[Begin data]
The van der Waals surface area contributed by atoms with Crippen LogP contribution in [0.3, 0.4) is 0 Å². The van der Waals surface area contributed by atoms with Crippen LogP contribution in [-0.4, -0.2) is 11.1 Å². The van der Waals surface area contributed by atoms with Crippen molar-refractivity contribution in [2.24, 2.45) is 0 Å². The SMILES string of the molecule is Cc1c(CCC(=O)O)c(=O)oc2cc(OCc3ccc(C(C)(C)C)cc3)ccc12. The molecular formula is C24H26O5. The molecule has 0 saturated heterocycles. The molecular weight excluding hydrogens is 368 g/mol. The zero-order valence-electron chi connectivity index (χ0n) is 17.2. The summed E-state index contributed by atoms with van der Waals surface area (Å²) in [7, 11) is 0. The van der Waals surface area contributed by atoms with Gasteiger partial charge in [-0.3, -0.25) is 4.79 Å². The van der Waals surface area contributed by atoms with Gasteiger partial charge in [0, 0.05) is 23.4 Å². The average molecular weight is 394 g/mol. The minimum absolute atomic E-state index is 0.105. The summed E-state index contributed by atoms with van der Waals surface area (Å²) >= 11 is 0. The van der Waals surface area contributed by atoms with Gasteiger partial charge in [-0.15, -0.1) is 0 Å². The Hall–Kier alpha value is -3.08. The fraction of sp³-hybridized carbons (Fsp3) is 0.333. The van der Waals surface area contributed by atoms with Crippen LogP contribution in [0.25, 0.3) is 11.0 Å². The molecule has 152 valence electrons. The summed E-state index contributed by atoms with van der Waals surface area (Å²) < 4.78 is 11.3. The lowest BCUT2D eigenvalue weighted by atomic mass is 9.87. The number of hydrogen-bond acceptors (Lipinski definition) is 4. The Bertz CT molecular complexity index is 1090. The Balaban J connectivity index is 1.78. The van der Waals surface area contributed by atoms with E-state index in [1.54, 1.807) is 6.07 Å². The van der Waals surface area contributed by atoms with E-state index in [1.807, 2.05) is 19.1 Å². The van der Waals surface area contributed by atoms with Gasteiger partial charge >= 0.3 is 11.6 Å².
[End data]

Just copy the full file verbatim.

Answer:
The van der Waals surface area contributed by atoms with Crippen LogP contribution in [0.3, 0.4) is 0 Å². The van der Waals surface area contributed by atoms with Crippen LogP contribution in [-0.4, -0.2) is 11.1 Å². The van der Waals surface area contributed by atoms with Crippen molar-refractivity contribution in [2.24, 2.45) is 0 Å². The SMILES string of the molecule is Cc1c(CCC(=O)O)c(=O)oc2cc(OCc3ccc(C(C)(C)C)cc3)ccc12. The molecular formula is C24H26O5. The molecule has 0 saturated heterocycles. The molecular weight excluding hydrogens is 368 g/mol. The zero-order valence-electron chi connectivity index (χ0n) is 17.2. The summed E-state index contributed by atoms with van der Waals surface area (Å²) in [7, 11) is 0. The van der Waals surface area contributed by atoms with Gasteiger partial charge in [-0.3, -0.25) is 4.79 Å². The van der Waals surface area contributed by atoms with Gasteiger partial charge in [0, 0.05) is 23.4 Å². The average molecular weight is 394 g/mol. The minimum absolute atomic E-state index is 0.105. The summed E-state index contributed by atoms with van der Waals surface area (Å²) >= 11 is 0. The van der Waals surface area contributed by atoms with Gasteiger partial charge in [-0.15, -0.1) is 0 Å². The Hall–Kier alpha value is -3.08. The fraction of sp³-hybridized carbons (Fsp3) is 0.333. The van der Waals surface area contributed by atoms with Crippen LogP contribution in [0.25, 0.3) is 11.0 Å². The molecule has 152 valence electrons. The summed E-state index contributed by atoms with van der Waals surface area (Å²) < 4.78 is 11.3. The lowest BCUT2D eigenvalue weighted by atomic mass is 9.87. The number of hydrogen-bond acceptors (Lipinski definition) is 4. The Bertz CT molecular complexity index is 1090. The Balaban J connectivity index is 1.78. The van der Waals surface area contributed by atoms with E-state index in [1.54, 1.807) is 6.07 Å². The van der Waals surface area contributed by atoms with E-state index in [1.807, 2.05) is 19.1 Å². The van der Waals surface area contributed by atoms with Gasteiger partial charge >= 0.3 is 11.6 Å².